Now that I am going to become a new dad for the second time, I have been reflecting a little bit more on what it means to be a good dad. I have this feeling that when you have more than one child, then you are really a dad… As if just having one doesn't count yet.
So, I have been readin’ up on some new dad skills that I will have to re-employ come April (it’s been 3 years since my first son was an infant!), and I found some very helpful guidelines about crying. No, not my crying, the baby’s crying. Hey, that gives me an idea – I should write a guide about how to stop parents from crying during the toddler years.
Anyway, have you ever heard of PURPLE crying? I hadn’t until I cracked open, once again, one of NFI’s Doctor Dad® fathering handbooks. PURPLE is a nice acronym to help you understand the types and times of non-stop crying in infants – the kind that is most frustrating and difficult for parents to deal with.
P – Peak pattern (crying peaks at around 2 months, then lessens)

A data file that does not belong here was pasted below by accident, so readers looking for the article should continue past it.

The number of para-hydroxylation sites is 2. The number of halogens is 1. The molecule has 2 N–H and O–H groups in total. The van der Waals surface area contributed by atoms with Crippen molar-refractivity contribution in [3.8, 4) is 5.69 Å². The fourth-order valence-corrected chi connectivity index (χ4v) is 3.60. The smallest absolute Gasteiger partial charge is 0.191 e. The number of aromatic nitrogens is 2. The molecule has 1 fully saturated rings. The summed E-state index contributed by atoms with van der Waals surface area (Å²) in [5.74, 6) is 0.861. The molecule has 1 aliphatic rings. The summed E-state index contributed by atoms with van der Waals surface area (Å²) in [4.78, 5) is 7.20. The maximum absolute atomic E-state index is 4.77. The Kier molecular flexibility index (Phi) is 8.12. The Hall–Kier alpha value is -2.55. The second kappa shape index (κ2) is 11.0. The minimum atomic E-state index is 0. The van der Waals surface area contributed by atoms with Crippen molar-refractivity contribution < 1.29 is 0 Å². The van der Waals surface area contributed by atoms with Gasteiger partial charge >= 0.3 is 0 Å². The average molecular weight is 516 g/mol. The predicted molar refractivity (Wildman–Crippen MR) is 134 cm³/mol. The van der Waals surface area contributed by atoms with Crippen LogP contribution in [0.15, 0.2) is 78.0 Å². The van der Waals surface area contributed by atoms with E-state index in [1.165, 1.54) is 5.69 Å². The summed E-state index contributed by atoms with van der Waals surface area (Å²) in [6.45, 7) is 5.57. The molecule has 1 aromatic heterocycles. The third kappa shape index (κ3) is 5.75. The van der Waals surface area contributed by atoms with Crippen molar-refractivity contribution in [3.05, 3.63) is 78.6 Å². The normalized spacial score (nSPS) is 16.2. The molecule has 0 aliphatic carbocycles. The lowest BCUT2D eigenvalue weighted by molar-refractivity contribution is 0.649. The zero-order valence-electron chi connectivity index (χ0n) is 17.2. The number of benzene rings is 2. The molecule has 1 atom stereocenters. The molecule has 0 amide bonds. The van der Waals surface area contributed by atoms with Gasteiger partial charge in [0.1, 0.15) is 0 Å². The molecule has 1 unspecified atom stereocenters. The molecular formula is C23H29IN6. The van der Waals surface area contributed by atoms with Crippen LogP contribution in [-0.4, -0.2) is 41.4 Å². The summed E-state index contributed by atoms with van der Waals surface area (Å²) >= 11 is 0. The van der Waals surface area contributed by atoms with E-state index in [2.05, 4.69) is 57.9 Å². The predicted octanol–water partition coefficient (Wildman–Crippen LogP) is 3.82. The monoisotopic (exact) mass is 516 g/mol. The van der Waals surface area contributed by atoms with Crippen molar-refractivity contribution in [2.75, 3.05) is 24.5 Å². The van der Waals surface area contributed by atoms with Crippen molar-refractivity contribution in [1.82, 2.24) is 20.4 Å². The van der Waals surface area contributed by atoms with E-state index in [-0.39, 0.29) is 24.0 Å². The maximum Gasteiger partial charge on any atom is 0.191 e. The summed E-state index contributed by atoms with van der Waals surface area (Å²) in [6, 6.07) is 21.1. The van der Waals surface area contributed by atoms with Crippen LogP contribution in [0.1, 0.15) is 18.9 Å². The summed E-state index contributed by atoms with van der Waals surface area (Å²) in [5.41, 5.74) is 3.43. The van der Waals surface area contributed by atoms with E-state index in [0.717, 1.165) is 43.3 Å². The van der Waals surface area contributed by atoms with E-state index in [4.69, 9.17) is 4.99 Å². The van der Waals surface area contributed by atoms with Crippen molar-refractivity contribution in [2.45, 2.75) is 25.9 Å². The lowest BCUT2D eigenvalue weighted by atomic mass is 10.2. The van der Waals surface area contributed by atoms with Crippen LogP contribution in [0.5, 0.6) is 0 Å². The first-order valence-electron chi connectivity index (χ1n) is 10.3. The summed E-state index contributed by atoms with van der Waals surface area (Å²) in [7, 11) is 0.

U – Unpredictable (crying for long periods can come and go for no reason)
R – Resistant to soothing (the baby may keep crying for long periods)
P – Pain-like look on face
L – Long bouts of crying (crying can go on for hours)
E – Evening crying (baby cries more in the afternoon and evening)*
Then, of course, there is just routine crying, like when baby is hungry.
So, how to respond to all these kinds of crying!? First and foremost, babies cry because they need something. Sounds simple, but in the heat of the moment, it is easy to think your baby is crying for no reason, or worse, just to personally annoy you! But once you accept that there is an actual reason for the crying, you can proceed productively.
Enter the “Crying Baby Flowchart”!
This incredibly helpful diagram takes you through a step-by-step process to determine why your baby is crying and how you can help stop the crying. It comes complete with illustrations and clear instructions to make your new dad life much easier.
Finally, I would be remiss to not mention that you should never shake a baby for any reason. If things are getting way too frustrating, and no one else is around to come in for relief, make sure your baby is safe and then just walk away. Go in the next room. Sit down. Have a cold drink. Your baby is not going anywhere. When your blood pressure has come down a bit, head back in and give things another shot.
So, do you have any great ideas on how to stop a baby from crying? What worked best for you?
*Learn more about the PURPLE crying program from the National Center on Shaken Baby Syndrome